A pragmatic and functional determination whether there is a Civil Rules emergency should be carefully limited to problems that cannot be resolved by construing, administering, and employing the flexibility deliberately incorporated in the structure of the Civil Rules. The rules rely extensively on sensible accommodations among the litigants and on wise management by judges when the litigants are unable to resolve particular problems. The effects of an emergency on the ability of the court and the parties to comply with a rule should be determined in light of the flexible responses to particular situations generally available under that rule. And even if a rules emergency is declared, the court and parties should explore the opportunities for flexible use of a rule before turning to rely on an emergency departure. Adoption of this rule, or a declaration of a rules emergency, does not imply any limitation of the courts’ ability to respond to emergency circumstances by wise use of the discretion and opportunities for effective adaptation that inhere in the Civil Rules themselves.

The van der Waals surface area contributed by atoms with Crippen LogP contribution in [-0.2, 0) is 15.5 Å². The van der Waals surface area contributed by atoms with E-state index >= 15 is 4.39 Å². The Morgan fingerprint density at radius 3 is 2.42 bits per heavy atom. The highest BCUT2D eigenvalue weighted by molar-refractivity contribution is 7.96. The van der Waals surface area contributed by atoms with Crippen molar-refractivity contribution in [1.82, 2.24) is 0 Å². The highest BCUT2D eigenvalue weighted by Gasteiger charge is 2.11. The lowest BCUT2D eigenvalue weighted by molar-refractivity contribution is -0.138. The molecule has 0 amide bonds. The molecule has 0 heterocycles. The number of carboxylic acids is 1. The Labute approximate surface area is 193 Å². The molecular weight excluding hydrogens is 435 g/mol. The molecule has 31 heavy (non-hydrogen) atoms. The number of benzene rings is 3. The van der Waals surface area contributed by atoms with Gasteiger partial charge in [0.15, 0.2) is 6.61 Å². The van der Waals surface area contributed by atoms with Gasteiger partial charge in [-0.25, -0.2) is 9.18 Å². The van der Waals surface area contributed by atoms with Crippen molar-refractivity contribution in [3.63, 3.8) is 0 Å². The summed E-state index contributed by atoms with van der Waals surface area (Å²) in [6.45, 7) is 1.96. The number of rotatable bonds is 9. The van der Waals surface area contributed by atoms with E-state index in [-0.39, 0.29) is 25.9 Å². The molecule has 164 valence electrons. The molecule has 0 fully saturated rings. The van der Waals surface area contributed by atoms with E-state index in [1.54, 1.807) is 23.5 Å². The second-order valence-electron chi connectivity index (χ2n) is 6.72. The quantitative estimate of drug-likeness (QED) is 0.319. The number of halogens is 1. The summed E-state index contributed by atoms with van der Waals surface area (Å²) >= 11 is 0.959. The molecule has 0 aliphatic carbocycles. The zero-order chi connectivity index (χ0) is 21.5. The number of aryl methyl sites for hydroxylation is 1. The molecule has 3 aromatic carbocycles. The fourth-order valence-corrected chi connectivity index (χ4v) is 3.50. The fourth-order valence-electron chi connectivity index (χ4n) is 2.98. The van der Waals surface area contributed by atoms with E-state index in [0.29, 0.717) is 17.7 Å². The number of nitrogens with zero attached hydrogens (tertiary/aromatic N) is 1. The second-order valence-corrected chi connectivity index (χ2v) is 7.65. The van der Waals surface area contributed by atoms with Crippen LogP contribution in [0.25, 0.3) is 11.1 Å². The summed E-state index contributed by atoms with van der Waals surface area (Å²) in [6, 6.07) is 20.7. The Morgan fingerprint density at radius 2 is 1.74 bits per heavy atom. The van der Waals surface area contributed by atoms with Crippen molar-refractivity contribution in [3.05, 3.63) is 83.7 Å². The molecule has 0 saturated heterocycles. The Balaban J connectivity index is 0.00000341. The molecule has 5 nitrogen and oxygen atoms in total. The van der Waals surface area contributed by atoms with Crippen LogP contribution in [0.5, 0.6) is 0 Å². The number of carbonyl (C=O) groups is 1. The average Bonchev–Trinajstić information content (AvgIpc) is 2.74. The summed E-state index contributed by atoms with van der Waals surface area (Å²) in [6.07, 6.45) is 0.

Subdivision (b). A declaration of a rules emergency must designate the court or courts affected by the emergency. An emergency may be so local that only a single court is designated. The declaration adopts all of the emergency rules listed in subdivision (c) unless it excepts one or more of them. An emergency rule supplements the Civil Rule for the period covered by the declaration.
A declaration must be limited to a stated period of no more than 90 days, but the Judicial Conference may terminate a declaration for one or more courts before the end of the stated period. A declaration may be succeeded by a new declaration made under this rule. And additional declarations may be made under this rule before an earlier declaration terminates. An additional declaration may modify an earlier declaration to respond to new emergencies or a better understanding of the original emergency. Changes may be made in the courts affected by the emergency or in the emergency rules adopted by the declaration.
Subdivision (c). Subdivision (c) lists the only Emergency Rules that may be authorized by a declaration of a rules emergency.